The fire’s cause wasn’t immediately known, but Bruce Blumenthal, the owner of Jack B. Fabrics, said he believes it started in a wall and may have been electrical in nature. Blumenthal said he smelled smoke coming from the basement at around 5 p.m. and found a box of collars and cuffs on fire. He tried to put the flames out with an extinguisher to no avail, he said.
A fire burned a fabric shop, upstairs apartments and a neighboring boutique Saturday evening, causing a partial roof collapse that killed a firefighter and injured a colleague who was trying to rescue him, officials said.
Captain Michael Goodwin, 53, was killed in the line of duty, Amy Daly, a nursing supervisor at Jefferson University Hospitals, told The Associated Press. Goodwin was a 29-year veteran of the fire department. Fire Commissioner Lloyd Ayers says he was killed in a fall from the third floor roof to the second.
The second firefighter, Andrew Godlinski, 28, of Ladder 2, was hospitalized with burns. Officials say he was injured while trying to rescue Captain Goodwin. He is expected to survive.
Officials say Captain Goodwin belonged to Ladder 27. His comrades saluted as his body was carried out and taken to the hospital.
Engine-11 arrived on scene with smoke showing from the first floor of three story store front with apartments above. B/C-4 reported companies had trouble located the seat of the fire in the basement of fabric store. Placed all hands in service Deputy-1 requested the second alarm. Command ordered all companies out of the building and went in service with an exterior operations. Command requested the third alarm struck for heavy fire through out. Command requested a the collapse unit for a firefighter trapped after a collapse of the building.
The firefighter was recovered from the building and transported to the hospital with serious injuries. Another firefighter was burned in an attempt to rescue the trapped firefighter.
The firefighter was pronounced at the hospital. He had been the Captain of Ladder-27.
The collapse left the firefighter trapped inside the building on the street known as Fabric Row, officials said. Other firefighters saluted as his body was carried out on a stretcher and taken to Thomas Jefferson University Hospital.
The fatality came just short of a year since the last time Philadelphia firefighters died in the line of duty. A warehouse blaze in the Kensington section last April 11 killed Capt. Robert Neary, 59, and Daniel Sweeney, 25, both from Ladder 10, and injured two other firefighters.
“We have a department that is wounded,” Ayers said. “We have scars that are fresh, and indeed they have now been reopened.”
The first engine arrived four minutes after the fire call came in, Ayers said. One person inside the building at the time was taken out by firefighters, as they stretched hoses into the building and went to work.
It was 31 minutes after the initial call when the second alarm was struck. Ayers said the crews faced “faced heavy smoke, heavy fire,” adding that from the exterior you could see fabric throughout the store.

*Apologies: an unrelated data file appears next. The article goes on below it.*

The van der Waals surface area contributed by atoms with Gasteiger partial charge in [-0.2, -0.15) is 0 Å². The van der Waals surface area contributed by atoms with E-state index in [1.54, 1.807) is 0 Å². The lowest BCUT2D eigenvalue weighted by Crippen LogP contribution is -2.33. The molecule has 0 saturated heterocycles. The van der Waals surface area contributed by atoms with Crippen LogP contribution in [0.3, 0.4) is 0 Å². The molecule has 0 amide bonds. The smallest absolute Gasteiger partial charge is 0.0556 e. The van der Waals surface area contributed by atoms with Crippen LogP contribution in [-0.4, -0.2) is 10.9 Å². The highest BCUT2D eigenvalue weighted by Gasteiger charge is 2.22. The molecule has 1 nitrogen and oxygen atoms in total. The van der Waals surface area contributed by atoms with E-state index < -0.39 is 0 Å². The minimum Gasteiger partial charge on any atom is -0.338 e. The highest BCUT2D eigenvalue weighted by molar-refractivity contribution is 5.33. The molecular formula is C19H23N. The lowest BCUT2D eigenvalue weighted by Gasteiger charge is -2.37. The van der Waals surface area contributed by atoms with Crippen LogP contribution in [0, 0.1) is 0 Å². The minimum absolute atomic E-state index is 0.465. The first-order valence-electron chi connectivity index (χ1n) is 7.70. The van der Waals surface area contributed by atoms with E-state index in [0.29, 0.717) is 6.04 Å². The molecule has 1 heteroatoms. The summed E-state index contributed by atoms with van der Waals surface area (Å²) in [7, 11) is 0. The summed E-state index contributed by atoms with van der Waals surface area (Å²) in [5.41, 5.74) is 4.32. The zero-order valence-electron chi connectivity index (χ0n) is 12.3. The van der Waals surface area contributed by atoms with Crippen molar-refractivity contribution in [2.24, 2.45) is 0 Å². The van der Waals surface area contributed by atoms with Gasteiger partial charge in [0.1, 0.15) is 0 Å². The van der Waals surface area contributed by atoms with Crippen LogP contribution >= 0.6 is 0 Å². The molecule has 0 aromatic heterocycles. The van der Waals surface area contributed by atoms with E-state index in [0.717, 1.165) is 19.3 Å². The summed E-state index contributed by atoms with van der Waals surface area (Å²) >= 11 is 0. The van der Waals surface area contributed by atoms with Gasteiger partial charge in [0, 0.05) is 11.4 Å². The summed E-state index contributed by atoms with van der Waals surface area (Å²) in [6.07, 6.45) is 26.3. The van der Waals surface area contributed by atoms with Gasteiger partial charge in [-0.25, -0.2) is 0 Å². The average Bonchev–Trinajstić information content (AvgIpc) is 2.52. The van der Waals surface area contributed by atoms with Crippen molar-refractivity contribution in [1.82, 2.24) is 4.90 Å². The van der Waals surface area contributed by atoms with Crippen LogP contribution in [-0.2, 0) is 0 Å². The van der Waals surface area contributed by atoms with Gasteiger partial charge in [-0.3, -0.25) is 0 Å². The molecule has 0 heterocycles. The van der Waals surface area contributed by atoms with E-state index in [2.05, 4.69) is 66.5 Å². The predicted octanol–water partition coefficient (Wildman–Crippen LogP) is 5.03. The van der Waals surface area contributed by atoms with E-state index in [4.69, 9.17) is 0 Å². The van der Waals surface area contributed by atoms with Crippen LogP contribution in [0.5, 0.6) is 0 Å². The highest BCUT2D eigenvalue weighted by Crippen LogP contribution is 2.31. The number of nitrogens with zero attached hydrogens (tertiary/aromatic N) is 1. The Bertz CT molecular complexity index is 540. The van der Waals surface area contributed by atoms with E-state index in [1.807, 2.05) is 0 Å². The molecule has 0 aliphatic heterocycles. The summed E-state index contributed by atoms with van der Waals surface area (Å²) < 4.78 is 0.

It was 6:21 p.m. when officials were informed that a member of the department was “down.” The report changed to one member “missing,” and a third alarm was struck by 6:30 p.m.
Ayers said they found out subsequently that the firefighter “had fallen from the third-floor roof to the second-floor roof.”
“Firefighters were trying to rescue him from the second-floor roof when that roof collapsed,” the fire commissioner went on to say.
“By God’s grace. Obviously I had someone watching over me that morning,” was how Dayton Fire Capt. Barry Cron described surviving the injury he suffered Tuesday while responding to an accident on U.S. 35.
Cron was on the scene where a vehicle overturned in the median. While police, firefighters and medics were on the scene, icy conditions caused more vehicles to crash. Cron was struck while checking on the occupants in one of the wrecked vehicles. The impact threw him almost 30 feet.
“I can’t believe it. it’s just unbelievable,” he said about seeing the accident that was captured in cruiser cam video. He said he had about a half second warning before he was hit, and was waiting for another car to hit him as was lying on the ground, unable to move.
A Dayton fire captain who survived a dramatic crash Tuesday on U.S. 35 said he had less than a second’s warning that he was about to be thrown through the air.
Captain Barry Cron said he was conscious the whole time and remembers a half second of tires skidding before he was tumbling. He landed on his back in the snow and immediately began to assess his own injuries.
When Cron’s ladder crew arrived on the scene just before 5:30 a.m. there were only a few cars that had slid off the icy roadway, he said. He was assessing a victim in one of the vehicles when another lost control and slammed into the pileup.
Cron told media Thursday he has three broken ribs and has a fracture in his leg and a lot of bumps and bruises.
Authorities say a central Illinois firefighter was killed and 5 of his colleagues injured when a tractor-trailer hit three emergency vehicles.
The emergency responders were working at the scene of a previous freeway accident at the time. The name of the dead firefighter from the village of Hudson hasn’t been released.
McLean County Coroner Beth Kimmerling says that at about 9:45 p.m. Tuesday, emergency responders were dispatched to a multiple-vehicle wreck on southbound Interstate 39 near Hudson.